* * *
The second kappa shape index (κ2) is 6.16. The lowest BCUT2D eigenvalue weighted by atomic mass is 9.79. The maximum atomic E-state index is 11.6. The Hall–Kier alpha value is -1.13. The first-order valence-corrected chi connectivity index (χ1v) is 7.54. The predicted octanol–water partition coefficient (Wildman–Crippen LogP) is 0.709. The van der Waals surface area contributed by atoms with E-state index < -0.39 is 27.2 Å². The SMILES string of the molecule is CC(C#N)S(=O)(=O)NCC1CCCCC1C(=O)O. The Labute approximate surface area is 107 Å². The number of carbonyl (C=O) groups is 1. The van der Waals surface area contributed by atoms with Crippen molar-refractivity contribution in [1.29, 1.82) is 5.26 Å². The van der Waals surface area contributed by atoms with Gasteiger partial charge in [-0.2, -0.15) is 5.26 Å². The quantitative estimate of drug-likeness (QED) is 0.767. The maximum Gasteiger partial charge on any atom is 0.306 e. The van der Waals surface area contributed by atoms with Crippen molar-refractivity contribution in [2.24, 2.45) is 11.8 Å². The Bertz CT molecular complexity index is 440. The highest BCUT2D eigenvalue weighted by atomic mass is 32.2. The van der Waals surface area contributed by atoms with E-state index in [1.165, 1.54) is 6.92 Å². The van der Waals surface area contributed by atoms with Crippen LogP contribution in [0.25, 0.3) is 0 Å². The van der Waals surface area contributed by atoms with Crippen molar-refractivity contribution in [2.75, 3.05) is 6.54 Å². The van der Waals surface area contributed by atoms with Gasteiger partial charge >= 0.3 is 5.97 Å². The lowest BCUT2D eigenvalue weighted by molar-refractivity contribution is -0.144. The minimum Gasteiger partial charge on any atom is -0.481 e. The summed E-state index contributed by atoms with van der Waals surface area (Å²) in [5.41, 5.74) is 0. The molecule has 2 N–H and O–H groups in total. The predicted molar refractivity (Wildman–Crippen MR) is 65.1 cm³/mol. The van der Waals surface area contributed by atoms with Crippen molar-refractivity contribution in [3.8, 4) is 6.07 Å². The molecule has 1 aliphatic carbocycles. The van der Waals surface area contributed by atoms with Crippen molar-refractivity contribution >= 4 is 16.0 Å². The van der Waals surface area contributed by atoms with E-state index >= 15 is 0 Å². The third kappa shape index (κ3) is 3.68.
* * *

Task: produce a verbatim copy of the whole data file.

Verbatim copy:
The second kappa shape index (κ2) is 6.16. The lowest BCUT2D eigenvalue weighted by atomic mass is 9.79. The maximum atomic E-state index is 11.6. The Hall–Kier alpha value is -1.13. The first-order valence-corrected chi connectivity index (χ1v) is 7.54. The predicted octanol–water partition coefficient (Wildman–Crippen LogP) is 0.709. The van der Waals surface area contributed by atoms with E-state index < -0.39 is 27.2 Å². The SMILES string of the molecule is CC(C#N)S(=O)(=O)NCC1CCCCC1C(=O)O. The Labute approximate surface area is 107 Å². The number of carbonyl (C=O) groups is 1. The van der Waals surface area contributed by atoms with Crippen molar-refractivity contribution in [1.29, 1.82) is 5.26 Å². The van der Waals surface area contributed by atoms with Gasteiger partial charge in [-0.2, -0.15) is 5.26 Å². The quantitative estimate of drug-likeness (QED) is 0.767. The maximum Gasteiger partial charge on any atom is 0.306 e. The van der Waals surface area contributed by atoms with Crippen molar-refractivity contribution in [2.24, 2.45) is 11.8 Å². The Bertz CT molecular complexity index is 440. The highest BCUT2D eigenvalue weighted by atomic mass is 32.2. The van der Waals surface area contributed by atoms with E-state index in [1.165, 1.54) is 6.92 Å². The van der Waals surface area contributed by atoms with Crippen LogP contribution in [0.25, 0.3) is 0 Å². The van der Waals surface area contributed by atoms with Crippen molar-refractivity contribution in [2.75, 3.05) is 6.54 Å². The van der Waals surface area contributed by atoms with Gasteiger partial charge >= 0.3 is 5.97 Å². The lowest BCUT2D eigenvalue weighted by molar-refractivity contribution is -0.144. The minimum Gasteiger partial charge on any atom is -0.481 e. The summed E-state index contributed by atoms with van der Waals surface area (Å²) in [5.41, 5.74) is 0. The molecule has 2 N–H and O–H groups in total. The predicted molar refractivity (Wildman–Crippen MR) is 65.1 cm³/mol. The van der Waals surface area contributed by atoms with Crippen molar-refractivity contribution in [3.8, 4) is 6.07 Å². The molecule has 1 aliphatic carbocycles. The van der Waals surface area contributed by atoms with Crippen molar-refractivity contribution >= 4 is 16.0 Å². The van der Waals surface area contributed by atoms with E-state index >= 15 is 0 Å². The third kappa shape index (κ3) is 3.68.